Users of Symantec's Norton AntiVirus software are being prompted to re-enter product activation codes for the antivirus, firewall and antispam products whenever they reboot their machines.
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Symantec confirmed the problem on its website, which says the company is investigating the problem, but does not know what is causing it or how to fix it.
The problem affects the latest version of Symantec's desktop antivirus program, Norton AntiVirus 2004.
After installing Norton and successfully activating the product using the product activation code, users are prompted to re-enter the code each time their computer restarts. After a number of reboots, the product displays a message saying, "The trial period has expired. This product has been disabled because you have not activated it."
Both US and international versions of Norton AntiVirus have exhibited the problem, as have other Symantec products in the 2004 line containing the product activation feature, said Del Smith, senior product manager for Symantec.
Fewer than 2,000 customers are affected, out of about 1.2 million who have used the product activation feature since the introduction of the 2004 versions in September, Smith said. From those users, Symantec has been unable to narrow the problem to a particular operating system or hardware configuration.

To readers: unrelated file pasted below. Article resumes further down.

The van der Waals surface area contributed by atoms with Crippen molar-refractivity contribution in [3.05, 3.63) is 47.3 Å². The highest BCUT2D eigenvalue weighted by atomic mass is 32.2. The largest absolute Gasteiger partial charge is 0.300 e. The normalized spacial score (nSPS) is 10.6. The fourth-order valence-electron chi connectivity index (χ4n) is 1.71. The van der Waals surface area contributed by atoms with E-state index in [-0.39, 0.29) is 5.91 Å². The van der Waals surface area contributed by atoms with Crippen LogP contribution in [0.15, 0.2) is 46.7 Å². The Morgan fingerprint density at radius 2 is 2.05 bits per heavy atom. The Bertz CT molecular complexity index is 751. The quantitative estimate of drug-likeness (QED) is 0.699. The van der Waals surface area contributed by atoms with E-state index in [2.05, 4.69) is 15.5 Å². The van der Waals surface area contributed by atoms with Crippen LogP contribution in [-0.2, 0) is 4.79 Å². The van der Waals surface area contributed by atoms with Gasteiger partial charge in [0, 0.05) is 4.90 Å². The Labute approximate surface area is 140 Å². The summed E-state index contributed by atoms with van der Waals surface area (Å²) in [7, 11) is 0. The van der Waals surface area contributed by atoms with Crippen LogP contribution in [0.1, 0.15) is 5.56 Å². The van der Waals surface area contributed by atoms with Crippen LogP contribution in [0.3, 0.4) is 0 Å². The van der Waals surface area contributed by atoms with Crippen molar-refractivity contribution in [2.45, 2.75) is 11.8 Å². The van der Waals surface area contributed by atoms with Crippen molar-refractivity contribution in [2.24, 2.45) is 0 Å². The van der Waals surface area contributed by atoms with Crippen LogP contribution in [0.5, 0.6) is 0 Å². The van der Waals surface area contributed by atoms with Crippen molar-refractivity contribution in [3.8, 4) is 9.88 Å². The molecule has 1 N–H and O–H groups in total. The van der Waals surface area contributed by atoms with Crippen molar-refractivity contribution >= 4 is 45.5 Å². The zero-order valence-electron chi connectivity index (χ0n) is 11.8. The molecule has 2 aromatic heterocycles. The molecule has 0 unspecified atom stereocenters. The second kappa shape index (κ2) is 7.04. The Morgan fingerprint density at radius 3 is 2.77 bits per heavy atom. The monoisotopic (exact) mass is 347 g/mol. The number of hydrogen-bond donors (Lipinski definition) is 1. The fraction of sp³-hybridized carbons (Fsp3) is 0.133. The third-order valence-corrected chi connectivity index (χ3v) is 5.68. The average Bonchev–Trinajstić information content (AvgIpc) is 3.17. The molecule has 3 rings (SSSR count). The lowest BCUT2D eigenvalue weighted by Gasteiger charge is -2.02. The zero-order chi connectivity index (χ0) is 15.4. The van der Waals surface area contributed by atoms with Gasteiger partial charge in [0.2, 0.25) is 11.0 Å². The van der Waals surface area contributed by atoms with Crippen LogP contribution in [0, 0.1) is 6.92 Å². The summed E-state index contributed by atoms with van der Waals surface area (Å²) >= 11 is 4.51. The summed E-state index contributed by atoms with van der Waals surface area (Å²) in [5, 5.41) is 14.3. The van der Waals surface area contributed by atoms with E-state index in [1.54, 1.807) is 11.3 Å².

The company has only recently been able to reproduce the problem internally and cannot say whether a problem with the product activation software or a conflict with another application or hardware device is to blame.
The problem did not turn up in a 250,000-person test of the product activation feature, Smith added.
Symantec has asked customers who were experiencing the problem to install a utility called the Symantec Automated Support Assistant which gathers information about their system configuration. By sending computer systems information, this will "help Symantec product development resolve this issue".
In August, Symantec said that it was introducing product activation features in all its new products, starting with Norton AntiVirus 2004.
The product activation feature works in a similar manner to those used by other companies, including Microsoft, which introduced product activation for many of its products in recent years, including Windows XP.
As with Windows XP, Symantec's software uses a unique alphanumeric value based on information unique to the user's machine, such as serial numbers on hard drives and video cards in the machine. That value is combined with the unique product software key to create the activation code.
The company has said its decision to use product activation features was prompted by widespread piracy of Symantec's products.
In June, the company ran into trouble when a software update for Symantec AntiVirus Corporate Edition caused the software to fail. Symantec's antivirus software would not start on desktop systems which installed the faulty update, leaving some customers without antivirus protection on desktops and servers running the software.
With no fix for the latest problem available, Symantec recommends that affected customers not reboot their machines if possible to avoid having the product deactivated.
Smith is confident the company will resolve the problem quickly, he said, adding that a fix will be posted on Symantec's website as soon as it is available.
Paul Roberts writes for IDG News Service